y = mx+a/m

Condition for the line y = mx+c to be a tangent to the parabola y² = 4ax

c = a/m is the condition

Hence the line y = mx+a/m is always a tangent to the parabola y² = 4ax and its point of contact is (a/m²,2a/m)

Normal to the parabola y² = 4ax

y-y1 = -y1/2a(x-x1)

Normal in terms of slope
m = -y1/2a

Hence equation is
y = mx-2am-am³

Points of intersection of two tangents to y² = 4ax
Tangents are
yy1 = 2a(x+x1)
yy2 = 2a(x+x2)

[y1y2/4a,(y1+y2)/2]

Perpendicular tangents to a parabola intersect on the directrix.

From any point (h,k) three normals can be drawn to a parabola

### Conic Sections - Ellipse

Ellipse
Equation x²/a² + y²/b² = 1

Some important results connected with x²/a² + y²/b² = 1

1. Vertex A(-a,0), A’(a,0)
2. Focus S
3. Foot of the directrix Z
4. Equation of directrix
5. Equation of latus rectum (L.R.)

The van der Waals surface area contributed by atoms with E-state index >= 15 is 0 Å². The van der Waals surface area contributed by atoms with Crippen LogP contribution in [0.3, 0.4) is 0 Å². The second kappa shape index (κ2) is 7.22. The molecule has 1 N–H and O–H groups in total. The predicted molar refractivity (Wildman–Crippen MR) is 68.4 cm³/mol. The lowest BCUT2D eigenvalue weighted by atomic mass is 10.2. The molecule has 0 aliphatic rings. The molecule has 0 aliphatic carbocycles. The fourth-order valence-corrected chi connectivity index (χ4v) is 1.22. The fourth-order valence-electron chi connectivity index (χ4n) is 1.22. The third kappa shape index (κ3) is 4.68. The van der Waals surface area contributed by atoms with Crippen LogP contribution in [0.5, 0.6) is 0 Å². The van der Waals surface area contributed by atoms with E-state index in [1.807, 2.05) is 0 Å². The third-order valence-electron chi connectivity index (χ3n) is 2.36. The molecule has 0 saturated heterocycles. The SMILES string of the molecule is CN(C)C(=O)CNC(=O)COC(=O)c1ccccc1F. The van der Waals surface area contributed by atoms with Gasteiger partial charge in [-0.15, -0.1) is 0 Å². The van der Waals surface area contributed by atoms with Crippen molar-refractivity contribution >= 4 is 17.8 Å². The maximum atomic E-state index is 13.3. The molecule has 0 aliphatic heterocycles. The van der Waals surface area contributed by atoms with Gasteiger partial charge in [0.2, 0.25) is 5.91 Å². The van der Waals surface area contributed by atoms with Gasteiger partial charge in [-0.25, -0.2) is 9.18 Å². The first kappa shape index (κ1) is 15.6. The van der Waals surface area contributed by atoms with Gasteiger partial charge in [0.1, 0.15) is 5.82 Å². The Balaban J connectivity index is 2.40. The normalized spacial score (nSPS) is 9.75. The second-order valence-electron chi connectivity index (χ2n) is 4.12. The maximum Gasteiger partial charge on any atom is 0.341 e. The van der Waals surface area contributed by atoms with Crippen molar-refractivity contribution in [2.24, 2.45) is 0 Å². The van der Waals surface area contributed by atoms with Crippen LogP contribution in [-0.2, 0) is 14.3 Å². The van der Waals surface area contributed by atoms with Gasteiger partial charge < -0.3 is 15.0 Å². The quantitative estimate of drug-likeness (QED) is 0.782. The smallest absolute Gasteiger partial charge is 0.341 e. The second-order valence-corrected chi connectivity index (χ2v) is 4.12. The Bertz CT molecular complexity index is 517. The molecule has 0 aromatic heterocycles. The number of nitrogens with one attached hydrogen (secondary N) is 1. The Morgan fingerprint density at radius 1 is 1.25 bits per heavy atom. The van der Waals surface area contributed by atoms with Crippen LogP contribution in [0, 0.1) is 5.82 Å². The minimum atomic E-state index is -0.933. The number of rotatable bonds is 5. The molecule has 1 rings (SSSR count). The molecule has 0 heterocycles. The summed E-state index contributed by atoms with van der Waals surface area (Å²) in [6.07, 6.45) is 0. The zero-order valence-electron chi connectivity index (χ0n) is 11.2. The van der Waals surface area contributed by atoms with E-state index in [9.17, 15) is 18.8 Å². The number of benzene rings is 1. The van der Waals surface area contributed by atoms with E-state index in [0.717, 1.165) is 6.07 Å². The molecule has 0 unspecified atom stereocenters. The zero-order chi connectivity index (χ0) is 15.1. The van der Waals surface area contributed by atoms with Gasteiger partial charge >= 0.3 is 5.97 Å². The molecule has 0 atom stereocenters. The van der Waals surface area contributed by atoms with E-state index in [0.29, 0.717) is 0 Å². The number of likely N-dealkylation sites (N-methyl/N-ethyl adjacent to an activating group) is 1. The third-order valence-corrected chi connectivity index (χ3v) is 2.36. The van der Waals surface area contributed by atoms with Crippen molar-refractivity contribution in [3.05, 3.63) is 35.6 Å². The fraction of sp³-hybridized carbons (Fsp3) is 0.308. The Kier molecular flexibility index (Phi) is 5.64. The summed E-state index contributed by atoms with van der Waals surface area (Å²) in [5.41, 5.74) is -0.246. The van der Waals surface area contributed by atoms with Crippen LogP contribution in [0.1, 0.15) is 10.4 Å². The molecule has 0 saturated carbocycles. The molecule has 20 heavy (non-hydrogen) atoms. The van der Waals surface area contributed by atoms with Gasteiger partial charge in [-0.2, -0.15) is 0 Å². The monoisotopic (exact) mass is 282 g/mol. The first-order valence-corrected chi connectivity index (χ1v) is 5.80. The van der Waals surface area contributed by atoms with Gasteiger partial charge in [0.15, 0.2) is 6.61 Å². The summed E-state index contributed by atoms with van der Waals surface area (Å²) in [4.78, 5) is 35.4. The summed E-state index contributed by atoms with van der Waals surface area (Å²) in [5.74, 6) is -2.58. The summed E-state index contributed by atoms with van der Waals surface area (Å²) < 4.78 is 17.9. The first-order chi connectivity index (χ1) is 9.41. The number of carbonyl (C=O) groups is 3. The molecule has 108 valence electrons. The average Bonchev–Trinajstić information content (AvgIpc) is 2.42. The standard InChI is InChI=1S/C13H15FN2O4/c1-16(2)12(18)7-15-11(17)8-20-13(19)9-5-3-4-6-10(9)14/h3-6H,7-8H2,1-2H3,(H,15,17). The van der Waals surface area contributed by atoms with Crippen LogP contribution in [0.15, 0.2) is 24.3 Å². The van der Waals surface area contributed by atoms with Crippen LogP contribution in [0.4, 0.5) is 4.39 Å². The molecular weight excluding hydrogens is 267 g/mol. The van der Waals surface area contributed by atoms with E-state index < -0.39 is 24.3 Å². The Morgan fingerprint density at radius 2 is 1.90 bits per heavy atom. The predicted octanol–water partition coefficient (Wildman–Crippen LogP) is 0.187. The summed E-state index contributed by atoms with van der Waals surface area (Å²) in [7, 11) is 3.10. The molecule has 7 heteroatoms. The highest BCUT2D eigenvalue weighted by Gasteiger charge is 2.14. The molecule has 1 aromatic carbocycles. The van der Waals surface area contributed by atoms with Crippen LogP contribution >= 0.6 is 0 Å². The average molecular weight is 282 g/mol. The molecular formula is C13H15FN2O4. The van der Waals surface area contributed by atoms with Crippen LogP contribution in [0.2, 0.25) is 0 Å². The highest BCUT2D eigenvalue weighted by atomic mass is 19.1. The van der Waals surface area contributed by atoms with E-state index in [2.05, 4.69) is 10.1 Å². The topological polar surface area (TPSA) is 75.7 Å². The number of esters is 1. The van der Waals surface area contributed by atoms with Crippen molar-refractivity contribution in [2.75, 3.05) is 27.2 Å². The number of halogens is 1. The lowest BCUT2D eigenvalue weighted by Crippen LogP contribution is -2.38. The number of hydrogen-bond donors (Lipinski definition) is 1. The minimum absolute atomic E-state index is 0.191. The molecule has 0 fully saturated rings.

6. Equation of axis
7. Equation of tangent at vertex
8. Length of latus rectum = 2b²/a
9. Extremities of L.R = (-ae,b²/a) and (-ae,-b²/a)
10. Focal distance of any point

the sum of th focal distances of a point on the ellipse is constant and is equal to the length of the major axis.

Equation of a tangent at the point (x1,y1)

xx1/a² + yy1/b² = 1

Normal

x-x1/(x1/a²) = y-y1/(y1/b²)

Conormal points are those points, the normals at which pass through the same point. eg-P,Q,R are conormal points if normals at P,Q,R pass through the same point S.

Conidition for tangent

If y = mx+c is to be a tangent

C = ±SQRT(a²m²+b²)

Hence equation of a tangent

Y = mx±SQRT(a²m²+b²)

The points of contact

(-a²m/ SQRT(a²m²+b²), b²m/ SQRT(a²m²+b²)) or

(-a²m/c, b²/c)

Director circle

The locus of the point of intersection of two perpendicular tangents to an ellipse is called director circle.

The equation of director circle is

x² + y² = a²+b²

chord of contact points of the tangents drawn from the point (x1,y1)

xx1/a² + yy1/b² = 1

Polar of a point (x1,y1) w.r.t. ellipse is

xx1/a² + yy1/b² = 1